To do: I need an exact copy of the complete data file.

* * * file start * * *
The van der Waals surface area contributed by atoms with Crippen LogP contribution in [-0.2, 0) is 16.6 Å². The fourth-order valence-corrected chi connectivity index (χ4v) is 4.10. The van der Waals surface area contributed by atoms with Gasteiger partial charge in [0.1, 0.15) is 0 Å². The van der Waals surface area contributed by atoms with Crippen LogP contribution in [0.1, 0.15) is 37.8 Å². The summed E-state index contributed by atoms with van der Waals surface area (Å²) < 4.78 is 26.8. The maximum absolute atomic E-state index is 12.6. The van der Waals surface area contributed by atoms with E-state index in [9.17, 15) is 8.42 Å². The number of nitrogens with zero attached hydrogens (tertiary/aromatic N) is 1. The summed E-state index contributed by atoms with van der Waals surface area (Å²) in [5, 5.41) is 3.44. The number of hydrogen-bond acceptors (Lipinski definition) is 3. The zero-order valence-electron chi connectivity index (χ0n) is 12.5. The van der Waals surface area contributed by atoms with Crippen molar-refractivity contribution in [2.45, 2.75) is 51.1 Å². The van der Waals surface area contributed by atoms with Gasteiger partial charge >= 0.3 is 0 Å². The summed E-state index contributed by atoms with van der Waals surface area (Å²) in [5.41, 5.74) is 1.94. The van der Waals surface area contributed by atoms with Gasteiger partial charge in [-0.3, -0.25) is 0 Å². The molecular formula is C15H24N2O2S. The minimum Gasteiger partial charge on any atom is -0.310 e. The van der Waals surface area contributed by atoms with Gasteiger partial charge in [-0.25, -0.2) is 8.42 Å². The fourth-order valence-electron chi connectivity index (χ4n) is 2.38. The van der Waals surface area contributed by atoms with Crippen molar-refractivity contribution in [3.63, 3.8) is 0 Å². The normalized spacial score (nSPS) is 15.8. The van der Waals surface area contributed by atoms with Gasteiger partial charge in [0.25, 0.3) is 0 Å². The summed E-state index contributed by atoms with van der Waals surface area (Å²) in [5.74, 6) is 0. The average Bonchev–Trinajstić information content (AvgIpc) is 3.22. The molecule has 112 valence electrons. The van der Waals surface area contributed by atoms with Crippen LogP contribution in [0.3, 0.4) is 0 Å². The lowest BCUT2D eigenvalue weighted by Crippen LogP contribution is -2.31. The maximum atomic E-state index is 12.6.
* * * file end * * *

The van der Waals surface area contributed by atoms with Crippen LogP contribution in [-0.2, 0) is 16.6 Å². The fourth-order valence-corrected chi connectivity index (χ4v) is 4.10. The van der Waals surface area contributed by atoms with Gasteiger partial charge in [0.1, 0.15) is 0 Å². The van der Waals surface area contributed by atoms with Crippen LogP contribution in [0.1, 0.15) is 37.8 Å². The summed E-state index contributed by atoms with van der Waals surface area (Å²) < 4.78 is 26.8. The maximum absolute atomic E-state index is 12.6. The van der Waals surface area contributed by atoms with E-state index in [9.17, 15) is 8.42 Å². The number of nitrogens with zero attached hydrogens (tertiary/aromatic N) is 1. The summed E-state index contributed by atoms with van der Waals surface area (Å²) in [5, 5.41) is 3.44. The number of hydrogen-bond acceptors (Lipinski definition) is 3. The zero-order valence-electron chi connectivity index (χ0n) is 12.5. The van der Waals surface area contributed by atoms with Crippen molar-refractivity contribution in [2.45, 2.75) is 51.1 Å². The van der Waals surface area contributed by atoms with Gasteiger partial charge >= 0.3 is 0 Å². The summed E-state index contributed by atoms with van der Waals surface area (Å²) in [5.41, 5.74) is 1.94. The van der Waals surface area contributed by atoms with Gasteiger partial charge in [-0.3, -0.25) is 0 Å². The molecular formula is C15H24N2O2S. The minimum Gasteiger partial charge on any atom is -0.310 e. The van der Waals surface area contributed by atoms with Gasteiger partial charge in [-0.25, -0.2) is 8.42 Å². The fourth-order valence-electron chi connectivity index (χ4n) is 2.38. The van der Waals surface area contributed by atoms with Crippen molar-refractivity contribution in [3.63, 3.8) is 0 Å². The normalized spacial score (nSPS) is 15.8. The van der Waals surface area contributed by atoms with Gasteiger partial charge in [0.25, 0.3) is 0 Å². The summed E-state index contributed by atoms with van der Waals surface area (Å²) in [5.74, 6) is 0. The average Bonchev–Trinajstić information content (AvgIpc) is 3.22. The molecule has 112 valence electrons. The van der Waals surface area contributed by atoms with Crippen LogP contribution in [0.3, 0.4) is 0 Å². The lowest BCUT2D eigenvalue weighted by Crippen LogP contribution is -2.31. The maximum atomic E-state index is 12.6.